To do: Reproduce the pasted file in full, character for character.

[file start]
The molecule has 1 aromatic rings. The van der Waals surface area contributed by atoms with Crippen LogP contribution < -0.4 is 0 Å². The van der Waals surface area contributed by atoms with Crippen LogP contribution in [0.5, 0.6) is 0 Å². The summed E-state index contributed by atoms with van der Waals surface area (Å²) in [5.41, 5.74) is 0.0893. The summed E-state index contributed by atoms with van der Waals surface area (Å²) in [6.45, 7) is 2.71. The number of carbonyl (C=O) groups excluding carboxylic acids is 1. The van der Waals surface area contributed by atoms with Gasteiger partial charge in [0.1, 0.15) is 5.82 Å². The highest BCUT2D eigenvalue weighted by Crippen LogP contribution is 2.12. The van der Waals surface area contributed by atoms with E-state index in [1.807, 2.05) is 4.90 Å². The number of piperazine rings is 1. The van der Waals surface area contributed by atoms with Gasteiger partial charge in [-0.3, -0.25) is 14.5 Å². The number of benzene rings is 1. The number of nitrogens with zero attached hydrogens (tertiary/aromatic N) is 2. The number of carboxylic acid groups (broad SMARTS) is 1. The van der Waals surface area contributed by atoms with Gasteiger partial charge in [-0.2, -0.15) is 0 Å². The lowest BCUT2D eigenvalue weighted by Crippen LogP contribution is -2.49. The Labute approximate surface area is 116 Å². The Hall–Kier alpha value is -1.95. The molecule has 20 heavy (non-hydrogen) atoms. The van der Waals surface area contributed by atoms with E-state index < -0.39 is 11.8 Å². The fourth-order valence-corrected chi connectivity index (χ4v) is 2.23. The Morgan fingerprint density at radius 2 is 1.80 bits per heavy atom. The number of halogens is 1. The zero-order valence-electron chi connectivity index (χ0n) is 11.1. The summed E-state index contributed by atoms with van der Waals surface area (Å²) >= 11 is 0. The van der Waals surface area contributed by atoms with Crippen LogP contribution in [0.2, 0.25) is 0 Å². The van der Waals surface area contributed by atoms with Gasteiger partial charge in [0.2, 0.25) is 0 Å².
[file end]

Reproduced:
The molecule has 1 aromatic rings. The van der Waals surface area contributed by atoms with Crippen LogP contribution < -0.4 is 0 Å². The van der Waals surface area contributed by atoms with Crippen LogP contribution in [0.5, 0.6) is 0 Å². The summed E-state index contributed by atoms with van der Waals surface area (Å²) in [5.41, 5.74) is 0.0893. The summed E-state index contributed by atoms with van der Waals surface area (Å²) in [6.45, 7) is 2.71. The number of carbonyl (C=O) groups excluding carboxylic acids is 1. The van der Waals surface area contributed by atoms with Gasteiger partial charge in [0.1, 0.15) is 5.82 Å². The highest BCUT2D eigenvalue weighted by Crippen LogP contribution is 2.12. The van der Waals surface area contributed by atoms with E-state index in [1.807, 2.05) is 4.90 Å². The number of piperazine rings is 1. The van der Waals surface area contributed by atoms with Gasteiger partial charge in [-0.3, -0.25) is 14.5 Å². The number of benzene rings is 1. The number of nitrogens with zero attached hydrogens (tertiary/aromatic N) is 2. The number of carboxylic acid groups (broad SMARTS) is 1. The van der Waals surface area contributed by atoms with Gasteiger partial charge in [-0.2, -0.15) is 0 Å². The lowest BCUT2D eigenvalue weighted by Crippen LogP contribution is -2.49. The Labute approximate surface area is 116 Å². The Hall–Kier alpha value is -1.95. The molecule has 20 heavy (non-hydrogen) atoms. The van der Waals surface area contributed by atoms with E-state index < -0.39 is 11.8 Å². The fourth-order valence-corrected chi connectivity index (χ4v) is 2.23. The Morgan fingerprint density at radius 2 is 1.80 bits per heavy atom. The number of halogens is 1. The zero-order valence-electron chi connectivity index (χ0n) is 11.1. The summed E-state index contributed by atoms with van der Waals surface area (Å²) >= 11 is 0. The van der Waals surface area contributed by atoms with Crippen LogP contribution in [0.2, 0.25) is 0 Å². The van der Waals surface area contributed by atoms with Gasteiger partial charge in [0.2, 0.25) is 0 Å².